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Field evidence reveals conservative water use of poplars under high aerosol conditions in Beijing

Citation

Wang, Bin et al. (2021), Field evidence reveals conservative water use of poplars under high aerosol conditions in Beijing, Dryad, Dataset, https://doi.org/10.5061/dryad.wh70rxwmn

Abstract

  1. Anthropogenic aerosols could alter multiple meteorological processes such as radiation regime and air temperature, thereby modifying plant transpiration. However, the lack of field observations at the leaf- and plant-level hinders our ability to understand how aerosols could affect plant water use.
  2. Aerosol concentrations in northern China fluctuates periodically over a wide range. Taking advantage of this unique natural experiment opportunity, we conducted a full series of supporting physiological and environmental measurements to explore aerosols' effect on leaf transpiration and sap flow in the field using poplar trees (Populus × canadensis Moench).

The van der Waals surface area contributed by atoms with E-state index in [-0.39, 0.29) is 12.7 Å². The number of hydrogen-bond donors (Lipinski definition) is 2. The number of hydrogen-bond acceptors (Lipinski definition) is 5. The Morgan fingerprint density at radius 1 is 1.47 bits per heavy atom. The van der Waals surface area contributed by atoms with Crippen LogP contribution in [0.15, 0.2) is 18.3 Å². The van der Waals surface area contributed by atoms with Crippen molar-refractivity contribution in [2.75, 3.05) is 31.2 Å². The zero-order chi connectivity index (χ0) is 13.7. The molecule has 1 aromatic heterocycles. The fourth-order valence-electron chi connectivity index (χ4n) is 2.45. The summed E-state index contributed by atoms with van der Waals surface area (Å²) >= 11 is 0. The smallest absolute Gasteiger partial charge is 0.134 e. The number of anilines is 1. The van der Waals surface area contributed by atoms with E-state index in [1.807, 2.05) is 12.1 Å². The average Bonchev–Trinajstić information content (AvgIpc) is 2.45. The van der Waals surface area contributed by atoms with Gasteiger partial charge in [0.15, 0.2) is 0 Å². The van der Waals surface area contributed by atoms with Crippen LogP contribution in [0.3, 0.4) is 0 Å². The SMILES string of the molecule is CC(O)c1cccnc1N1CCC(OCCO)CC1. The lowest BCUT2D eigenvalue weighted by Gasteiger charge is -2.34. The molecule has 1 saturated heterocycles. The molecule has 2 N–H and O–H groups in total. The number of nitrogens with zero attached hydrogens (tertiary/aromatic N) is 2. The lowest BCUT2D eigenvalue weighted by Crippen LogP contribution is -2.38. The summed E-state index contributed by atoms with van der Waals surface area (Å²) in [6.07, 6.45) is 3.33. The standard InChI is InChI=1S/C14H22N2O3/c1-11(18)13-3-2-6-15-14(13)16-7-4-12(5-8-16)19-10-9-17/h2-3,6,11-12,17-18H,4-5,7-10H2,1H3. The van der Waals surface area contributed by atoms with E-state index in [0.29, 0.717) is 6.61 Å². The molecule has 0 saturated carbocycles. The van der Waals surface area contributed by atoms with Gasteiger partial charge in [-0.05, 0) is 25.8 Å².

3. We found that high aerosol concentrations suppressed sun-leaf transpiration by reducing leaf-to-air vapor pressure deficit (VPDleaf) while not affecting shade-leaf transpiration, mainly because the negative effect of reduced VPDleaf on transpiration offset the positive effects of the increased stomatal conductance (gs). As aerosol concentration increases, the gs of both sun and shade leaves decreased more rapidly with an increase in VPDleaf, which caused their transpiration rates to become less sensitive to VPDleaf. Similarly, aerosols reduced sap flow density and its sensitivity to VPD.
  4. Synthesis. Our study provided observational evidence on aerosols' effects on plant transpiration at the leaf and canopy scales. The reduced transpiration and stronger stomatal control indicated that plant water use becomes more conservative under elevated aerosol concentrations.